In 2000, Congress created the U visa to provide protection from deportation and work authorization for crime victims brave enough to come forward against the individuals who violently abused them.
The U visa was designed to help non-citizens who are victims of crimes in the U.S., such as trafficking, domestic violence and sexual assault, and have suffered substantial mental or physical abuse. Congress intended for them to receive a U visa within months of applying, but applicants now wait an average of five years for the promised protection.
During the extraordinarily long wait, U visa applicants — already struggling against the trauma left in the wake of violent crime — must fight grinding poverty and keep the government’s push to deport them at bay.
Many do not make it. Some are deported during the wait, some give up hope and return to their home country.
At the Center for Legal Advocacy in Charlotte, where I direct the Immigrant Justice Program, we have a client named Santos who has a young son. I am not using her full name to protect her identity. Her story illustrates by this five-year wait matters to all of us — why it matters to communities across North Carolina.
Santos called the police after 14 years of abuse that she and her children endured by her boyfriend.
One night, Santos’ boyfriend beat her with his fists and an electrical cord. Bleeding and bruised, she thought her boyfriend intended to kill her. The police arrested the boyfriend and a criminal prosecution ensued.
We filed Santos’ U visa application in December 2015, identifying a son who still lived with her as a derivative applicant. Then, the wait began. Living with the uncertainty of her U visa application status, Santos struggled as a single parent to support her family with a cleaning job that paid only $8.50 an hour. She found the job through an acquaintance who agreed to look the other way at Santos’ immigration status. Santos had no other options. She supplemented her meager income with frequent visits to the local food pantries.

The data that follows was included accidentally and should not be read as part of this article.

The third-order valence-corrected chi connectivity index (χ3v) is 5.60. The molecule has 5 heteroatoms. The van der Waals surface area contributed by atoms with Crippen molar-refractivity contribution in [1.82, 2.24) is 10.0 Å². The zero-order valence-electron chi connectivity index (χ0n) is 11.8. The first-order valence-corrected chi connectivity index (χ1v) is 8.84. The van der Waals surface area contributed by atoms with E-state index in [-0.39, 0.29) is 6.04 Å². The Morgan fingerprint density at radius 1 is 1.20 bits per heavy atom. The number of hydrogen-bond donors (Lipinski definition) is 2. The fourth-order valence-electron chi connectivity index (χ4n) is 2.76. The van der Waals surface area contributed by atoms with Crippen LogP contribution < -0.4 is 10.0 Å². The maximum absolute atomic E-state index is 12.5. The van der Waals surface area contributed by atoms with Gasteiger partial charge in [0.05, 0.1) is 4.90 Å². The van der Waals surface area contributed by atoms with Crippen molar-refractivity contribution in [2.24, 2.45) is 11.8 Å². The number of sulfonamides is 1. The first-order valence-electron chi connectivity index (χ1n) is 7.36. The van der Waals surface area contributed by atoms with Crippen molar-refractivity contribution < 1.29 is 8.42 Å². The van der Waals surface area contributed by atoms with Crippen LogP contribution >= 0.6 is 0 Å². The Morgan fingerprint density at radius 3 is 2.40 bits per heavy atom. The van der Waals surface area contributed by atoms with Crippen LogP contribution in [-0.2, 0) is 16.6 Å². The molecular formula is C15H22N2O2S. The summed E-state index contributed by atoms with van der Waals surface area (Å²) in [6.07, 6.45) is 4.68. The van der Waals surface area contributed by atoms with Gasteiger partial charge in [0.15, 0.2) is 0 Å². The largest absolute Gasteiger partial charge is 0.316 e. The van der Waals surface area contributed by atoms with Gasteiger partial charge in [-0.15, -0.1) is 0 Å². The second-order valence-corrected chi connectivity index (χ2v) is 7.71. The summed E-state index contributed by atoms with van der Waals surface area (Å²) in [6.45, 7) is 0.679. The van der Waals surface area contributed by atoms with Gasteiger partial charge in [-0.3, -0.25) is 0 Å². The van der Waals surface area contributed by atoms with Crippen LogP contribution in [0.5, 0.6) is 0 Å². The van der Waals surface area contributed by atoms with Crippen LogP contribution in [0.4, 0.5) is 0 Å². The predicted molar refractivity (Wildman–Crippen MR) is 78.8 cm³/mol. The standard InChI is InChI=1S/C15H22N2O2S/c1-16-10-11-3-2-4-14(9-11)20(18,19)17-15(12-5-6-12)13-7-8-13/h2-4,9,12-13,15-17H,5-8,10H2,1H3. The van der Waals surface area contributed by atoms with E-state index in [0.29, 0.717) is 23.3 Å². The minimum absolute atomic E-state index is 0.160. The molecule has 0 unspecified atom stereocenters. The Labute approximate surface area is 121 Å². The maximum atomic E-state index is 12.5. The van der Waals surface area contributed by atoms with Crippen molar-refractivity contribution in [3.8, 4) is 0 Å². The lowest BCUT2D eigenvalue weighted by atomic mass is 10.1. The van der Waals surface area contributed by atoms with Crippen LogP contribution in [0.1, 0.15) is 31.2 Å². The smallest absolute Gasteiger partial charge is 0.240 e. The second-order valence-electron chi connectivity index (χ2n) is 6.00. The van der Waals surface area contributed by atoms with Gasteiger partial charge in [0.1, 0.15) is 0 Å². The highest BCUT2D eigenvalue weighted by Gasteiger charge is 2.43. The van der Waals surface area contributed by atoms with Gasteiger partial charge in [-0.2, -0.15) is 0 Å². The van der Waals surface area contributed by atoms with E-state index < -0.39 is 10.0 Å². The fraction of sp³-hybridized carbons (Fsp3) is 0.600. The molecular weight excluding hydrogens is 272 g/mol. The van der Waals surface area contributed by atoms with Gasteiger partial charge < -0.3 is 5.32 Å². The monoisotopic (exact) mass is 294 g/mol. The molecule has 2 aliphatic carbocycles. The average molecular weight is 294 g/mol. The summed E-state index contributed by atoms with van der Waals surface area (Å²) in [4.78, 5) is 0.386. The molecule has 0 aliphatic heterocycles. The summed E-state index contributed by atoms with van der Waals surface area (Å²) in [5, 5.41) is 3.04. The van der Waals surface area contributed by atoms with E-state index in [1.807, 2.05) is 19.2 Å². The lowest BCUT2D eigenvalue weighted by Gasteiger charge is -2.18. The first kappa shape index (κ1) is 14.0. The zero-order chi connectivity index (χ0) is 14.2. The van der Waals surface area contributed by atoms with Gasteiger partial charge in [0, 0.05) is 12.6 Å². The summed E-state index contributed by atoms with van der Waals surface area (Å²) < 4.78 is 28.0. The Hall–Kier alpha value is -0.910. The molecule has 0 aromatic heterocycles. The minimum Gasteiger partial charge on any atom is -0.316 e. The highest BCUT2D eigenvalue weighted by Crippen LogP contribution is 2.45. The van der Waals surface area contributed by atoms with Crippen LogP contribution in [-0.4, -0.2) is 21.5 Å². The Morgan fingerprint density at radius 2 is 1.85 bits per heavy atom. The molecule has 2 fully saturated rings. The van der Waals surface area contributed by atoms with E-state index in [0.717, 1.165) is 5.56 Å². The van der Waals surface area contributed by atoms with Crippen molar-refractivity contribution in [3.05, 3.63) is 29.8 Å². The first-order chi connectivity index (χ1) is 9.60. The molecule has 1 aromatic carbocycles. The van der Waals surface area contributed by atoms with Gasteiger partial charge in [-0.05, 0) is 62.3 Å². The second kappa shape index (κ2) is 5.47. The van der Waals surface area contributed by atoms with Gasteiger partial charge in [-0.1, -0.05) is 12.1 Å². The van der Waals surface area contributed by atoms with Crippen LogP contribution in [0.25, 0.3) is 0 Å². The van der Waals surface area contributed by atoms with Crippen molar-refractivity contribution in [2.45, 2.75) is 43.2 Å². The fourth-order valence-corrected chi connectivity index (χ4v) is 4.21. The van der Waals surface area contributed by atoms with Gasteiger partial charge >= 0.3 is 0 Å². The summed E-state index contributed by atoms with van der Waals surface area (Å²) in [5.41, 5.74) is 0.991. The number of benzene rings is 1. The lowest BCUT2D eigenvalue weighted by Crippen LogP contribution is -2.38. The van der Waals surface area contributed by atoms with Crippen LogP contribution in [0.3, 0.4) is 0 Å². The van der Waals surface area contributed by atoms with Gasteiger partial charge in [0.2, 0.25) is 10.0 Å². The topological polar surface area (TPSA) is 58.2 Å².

In February 2019, the ground opened underneath Santos when an immigration judge ordered her son’s deportation. By then he was 16. His pending U visa application legally afforded him no protection against removal. As a result, a teenager with a solid claim to status was about to be forced to leave his family and resettle in Honduras.
Our office successfully filed an appeal of the deportation order, which allowed Santos’ son to remain in the United States pending his appeal. Other respondents are not as fortunate. Only 20% of immigrant respondents in the Charlotte Immigration Court are represented by legal counsel. Without legal counsel, it is virtually impossible for an individual to file an appeal.
Five years of waiting ended in December 2020 when Santos and her son received their U visas. Santos proudly presented her work permit to her employer, and her hourly wage immediately increased from $8.50 to $15.50. Her visits to the food pantries stopped. Within months, she was able to sign a contract to purchase her home. Her increased salary and the Social Security Number afforded by the U visa made it all possible.
Santos was lucky to make it to the end of her five-year wait. Many applicants do not share that experience.
It is inexcusable that U.S. Citizenship and Immigration Services takes an average of five years to provide violent crime victims the protection that Congress intended them to have within months of applying for the U visa. It is our hope that the two federal lawsuits filed by the Charlotte Center for Legal Advocacy, Legal Aid of North Carolina, the North Carolina Justice Center, and private attorney Brad Banias will put an end to the delays.
Approximately 170,000 immigrants in the United States are waiting — like Santos did — for adjudication of their U visa applications. These individuals are already cooperating with law enforcement; it’s required to get a U visa. The long delays put them — and our communities — in danger.
Sharon Dove is a Charlotte attorney who is Director of Immigrant Justice Program at the Charlotte Center for Legal Advocacy.